No matter what it may seem like, as an intern for the Arts Council, I realized very quickly that the festival doesn’t just appear overnight. The first thing I learned is that the process of creating the festival is a year long affair that transforms from a manageable task most of the year into a complete vortex of panic in April. In the weeks leading up to the festival there is so much going on that the office is literally never empty. Second thing I learned is that a lot of the people involved in the production of the festival are students, including: all the volunteers — of which there are more than a hundred — the festival interns, the stage managers, the production manager, the marketing coordinators, the marketing interns, the volunteer coordinator, and the programming coordinator are all students.

Over the course of the year these students, myself included, a group of graduate students, and employees, worked on the festival and its various wheels and cogs. Just organizing the schedules for all of the ArtsFest events takes the whole year, let alone figuring out who needs to work on each one, what all the events need, how to get them their supplies, which volunteers are needed for each event, and how each event will be marketed. What really strikes me about the festival, however, isn’t just the sheer scale of it or how much work goes into it, but the attitude toward the arts within the Council. The people who come together to create the festival are some of the most passionate about the arts that I’ve seen. At a school like Boston College, where students are saturated by ads for sports, and new academic and dorm buildings seem like the priority, the arts can feel neglected and ignored – whether purposefully or not. Yet, I would wager that ArtsFest is one of the events that brings together the entire student and faculty body the most. That ability to draw the students into the arts speaks to the dedication of the Arts Council, as does my experience with them, that is inspiring.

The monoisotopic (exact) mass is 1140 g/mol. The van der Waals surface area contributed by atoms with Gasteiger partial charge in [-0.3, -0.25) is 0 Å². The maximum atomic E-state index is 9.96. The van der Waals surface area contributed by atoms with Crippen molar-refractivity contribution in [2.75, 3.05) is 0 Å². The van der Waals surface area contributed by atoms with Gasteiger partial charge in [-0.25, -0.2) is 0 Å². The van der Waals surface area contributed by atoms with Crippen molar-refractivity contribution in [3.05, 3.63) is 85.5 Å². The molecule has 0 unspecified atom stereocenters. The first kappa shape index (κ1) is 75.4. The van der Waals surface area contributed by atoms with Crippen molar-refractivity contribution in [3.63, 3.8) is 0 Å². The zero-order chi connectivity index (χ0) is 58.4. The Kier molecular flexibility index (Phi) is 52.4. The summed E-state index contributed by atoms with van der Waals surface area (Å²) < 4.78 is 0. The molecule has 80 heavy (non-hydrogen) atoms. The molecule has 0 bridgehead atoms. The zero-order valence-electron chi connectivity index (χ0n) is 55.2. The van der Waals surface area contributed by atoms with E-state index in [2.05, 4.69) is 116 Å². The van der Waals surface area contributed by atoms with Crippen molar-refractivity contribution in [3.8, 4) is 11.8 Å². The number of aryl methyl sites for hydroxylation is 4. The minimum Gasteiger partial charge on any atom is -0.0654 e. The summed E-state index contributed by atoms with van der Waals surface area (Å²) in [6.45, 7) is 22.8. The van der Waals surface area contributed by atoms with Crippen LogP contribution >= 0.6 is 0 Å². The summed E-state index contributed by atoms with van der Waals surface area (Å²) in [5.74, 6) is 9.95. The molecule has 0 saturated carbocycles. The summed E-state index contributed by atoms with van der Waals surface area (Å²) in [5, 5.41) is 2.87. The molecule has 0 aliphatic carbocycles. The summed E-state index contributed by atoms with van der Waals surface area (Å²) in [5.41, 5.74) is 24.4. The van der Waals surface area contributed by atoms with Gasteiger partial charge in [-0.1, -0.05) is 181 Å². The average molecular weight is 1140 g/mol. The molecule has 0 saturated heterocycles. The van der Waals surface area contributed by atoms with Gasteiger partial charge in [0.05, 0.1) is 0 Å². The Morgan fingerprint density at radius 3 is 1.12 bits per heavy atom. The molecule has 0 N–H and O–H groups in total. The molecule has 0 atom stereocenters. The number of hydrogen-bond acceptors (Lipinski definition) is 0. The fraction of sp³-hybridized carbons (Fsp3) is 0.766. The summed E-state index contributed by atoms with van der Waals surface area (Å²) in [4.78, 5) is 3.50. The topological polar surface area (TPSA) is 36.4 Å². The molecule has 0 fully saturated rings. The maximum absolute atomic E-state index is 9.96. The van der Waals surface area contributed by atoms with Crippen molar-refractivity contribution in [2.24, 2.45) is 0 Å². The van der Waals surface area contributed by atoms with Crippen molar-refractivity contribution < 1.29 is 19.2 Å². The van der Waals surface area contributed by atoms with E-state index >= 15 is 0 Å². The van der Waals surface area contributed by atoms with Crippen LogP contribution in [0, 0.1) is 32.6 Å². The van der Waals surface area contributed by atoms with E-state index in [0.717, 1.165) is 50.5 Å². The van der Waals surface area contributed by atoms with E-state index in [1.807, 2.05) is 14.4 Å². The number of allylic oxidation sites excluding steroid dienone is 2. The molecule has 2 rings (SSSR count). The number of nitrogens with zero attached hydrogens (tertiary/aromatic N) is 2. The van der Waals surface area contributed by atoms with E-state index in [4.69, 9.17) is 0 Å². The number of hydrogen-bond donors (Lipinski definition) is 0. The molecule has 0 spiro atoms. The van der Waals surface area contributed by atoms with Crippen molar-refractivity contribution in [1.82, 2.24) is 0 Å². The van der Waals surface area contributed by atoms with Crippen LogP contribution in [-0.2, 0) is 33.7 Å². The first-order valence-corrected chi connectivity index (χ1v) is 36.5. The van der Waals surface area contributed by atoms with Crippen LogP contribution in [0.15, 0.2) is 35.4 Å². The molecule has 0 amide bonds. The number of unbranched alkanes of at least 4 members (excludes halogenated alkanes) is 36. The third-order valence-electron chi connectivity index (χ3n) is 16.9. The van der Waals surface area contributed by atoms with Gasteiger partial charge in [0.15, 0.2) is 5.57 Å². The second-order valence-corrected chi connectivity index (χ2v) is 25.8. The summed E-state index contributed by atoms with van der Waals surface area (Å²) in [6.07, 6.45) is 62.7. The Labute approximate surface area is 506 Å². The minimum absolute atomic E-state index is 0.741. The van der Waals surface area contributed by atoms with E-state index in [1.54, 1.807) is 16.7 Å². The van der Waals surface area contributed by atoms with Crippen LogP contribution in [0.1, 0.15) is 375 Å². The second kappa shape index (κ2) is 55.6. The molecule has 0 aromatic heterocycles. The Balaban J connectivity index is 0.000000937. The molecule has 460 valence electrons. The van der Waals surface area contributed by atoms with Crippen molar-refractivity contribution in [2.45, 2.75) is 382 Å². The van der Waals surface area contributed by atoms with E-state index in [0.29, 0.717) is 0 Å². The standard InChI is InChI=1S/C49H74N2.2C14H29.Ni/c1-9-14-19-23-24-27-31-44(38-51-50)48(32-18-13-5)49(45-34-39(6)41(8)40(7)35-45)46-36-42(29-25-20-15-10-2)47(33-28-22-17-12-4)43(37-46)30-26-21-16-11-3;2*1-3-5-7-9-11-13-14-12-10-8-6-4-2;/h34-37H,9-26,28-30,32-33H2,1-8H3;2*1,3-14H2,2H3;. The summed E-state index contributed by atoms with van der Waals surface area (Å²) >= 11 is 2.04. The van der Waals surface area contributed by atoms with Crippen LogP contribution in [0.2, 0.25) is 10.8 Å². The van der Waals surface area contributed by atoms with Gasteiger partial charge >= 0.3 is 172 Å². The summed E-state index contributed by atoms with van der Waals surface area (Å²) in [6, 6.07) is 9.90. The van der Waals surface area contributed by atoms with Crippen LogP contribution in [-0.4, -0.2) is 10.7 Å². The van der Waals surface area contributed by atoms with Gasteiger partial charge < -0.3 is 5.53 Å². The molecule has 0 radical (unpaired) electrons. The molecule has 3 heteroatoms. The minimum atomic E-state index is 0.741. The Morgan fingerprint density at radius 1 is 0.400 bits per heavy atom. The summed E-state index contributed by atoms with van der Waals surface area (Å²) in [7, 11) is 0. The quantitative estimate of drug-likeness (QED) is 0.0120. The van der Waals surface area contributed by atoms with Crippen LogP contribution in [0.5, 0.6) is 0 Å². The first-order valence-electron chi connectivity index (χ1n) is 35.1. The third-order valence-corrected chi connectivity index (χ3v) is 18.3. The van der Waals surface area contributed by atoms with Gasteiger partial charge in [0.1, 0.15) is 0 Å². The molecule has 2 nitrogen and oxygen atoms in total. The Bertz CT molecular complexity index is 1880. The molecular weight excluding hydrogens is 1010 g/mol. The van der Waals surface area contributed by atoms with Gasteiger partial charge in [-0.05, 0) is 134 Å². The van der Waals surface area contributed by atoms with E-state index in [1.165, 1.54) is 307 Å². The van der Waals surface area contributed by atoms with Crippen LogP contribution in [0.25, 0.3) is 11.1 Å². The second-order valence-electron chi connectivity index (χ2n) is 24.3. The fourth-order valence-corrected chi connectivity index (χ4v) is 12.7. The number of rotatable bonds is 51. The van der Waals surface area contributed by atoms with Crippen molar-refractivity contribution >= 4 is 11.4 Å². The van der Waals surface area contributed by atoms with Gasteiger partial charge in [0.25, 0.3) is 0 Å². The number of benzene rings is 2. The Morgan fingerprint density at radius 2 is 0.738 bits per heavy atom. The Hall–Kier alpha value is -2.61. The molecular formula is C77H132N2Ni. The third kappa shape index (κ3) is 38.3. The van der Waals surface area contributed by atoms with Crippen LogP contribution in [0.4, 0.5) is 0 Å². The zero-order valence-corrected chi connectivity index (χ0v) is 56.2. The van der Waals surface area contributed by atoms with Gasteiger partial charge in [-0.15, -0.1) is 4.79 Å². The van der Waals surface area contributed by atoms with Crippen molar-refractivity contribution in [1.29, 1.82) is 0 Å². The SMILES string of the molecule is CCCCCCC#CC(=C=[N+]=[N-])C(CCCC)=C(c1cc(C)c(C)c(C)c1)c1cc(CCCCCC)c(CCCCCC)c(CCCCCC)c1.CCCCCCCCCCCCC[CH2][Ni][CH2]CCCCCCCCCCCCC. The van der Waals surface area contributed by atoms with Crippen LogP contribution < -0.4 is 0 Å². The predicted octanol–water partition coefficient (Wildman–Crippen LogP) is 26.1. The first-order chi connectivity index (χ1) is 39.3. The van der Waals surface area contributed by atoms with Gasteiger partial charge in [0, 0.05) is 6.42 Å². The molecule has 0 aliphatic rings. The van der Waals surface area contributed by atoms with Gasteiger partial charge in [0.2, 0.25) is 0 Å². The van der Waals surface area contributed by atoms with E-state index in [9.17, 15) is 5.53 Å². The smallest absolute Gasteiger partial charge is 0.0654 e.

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Check out the Arts Council website for a full schedule of events at ArtsFest this week, or pick up a brochure at one of our many outlets across campus. ArtsFest runs Thursday through Saturday this week, noon – late.

First Time at ArtsFest? Here’s All You Need to Know

By Kristen Mabie

Is this your first year going to ArtsFest and you’re not sure what to expect, or which events to attend? You’ve noticed those white tents that mysteriously appeared while you were cheering on marathoners. But what are they for, and why should you care? Read on, for the in-brief low down of what each ArtsFest venue has to offer and why you should be excited!

From Thursday through Saturday of this week, Boston College will put the spotlight on all forms of art. Though BC has a strong community of talented student-artists they are rarely honored with such a public platform. Over 1,000 students and faculty will share their artistic talents with us, which means you’re almost certain to find something you love. BC students and visitors alike can’t miss the festival tents on O’Neill Plaza and Stokes Lawn, in a central and beautiful part of our campus. Though O’Neill Plaza and the Stokes Lawn are the heart and soul of the festival, events are also held in buildings throughout campus, such as Gasson 100, so remember to check the schedule online for details. Also on the online schedule lists the times of the events, and many are in the evenings so if you are not available during the day you still have the opportunity to experience the festival! It’s truly a three-day non-stop celebration of the arts.

The Irish Studies Music Program will start us off in the main tent at O’Neill Plaza on Thursday at noon. After that, music, theatre, and dance events are held every hour, all throughout the weekend. Following the amazing Showdown dance competition last weekend, many campus dance groups will take the stage in O’Neill plaza and perform. Additionally, a-capella and other musical groups will share this stage throughout the weekend. The stage will rarely be left empty so make sure to stop by often to experience a variety of art forms, cultures, and artists. Each evening, head to the tent on O’Neill for the main event, a three-night billing to cater for all tastes, from the all-out rock fest of BC’s Best and the can’t-stop hip hop of BC Underground to the big band extravaganza of Dancing with bOp!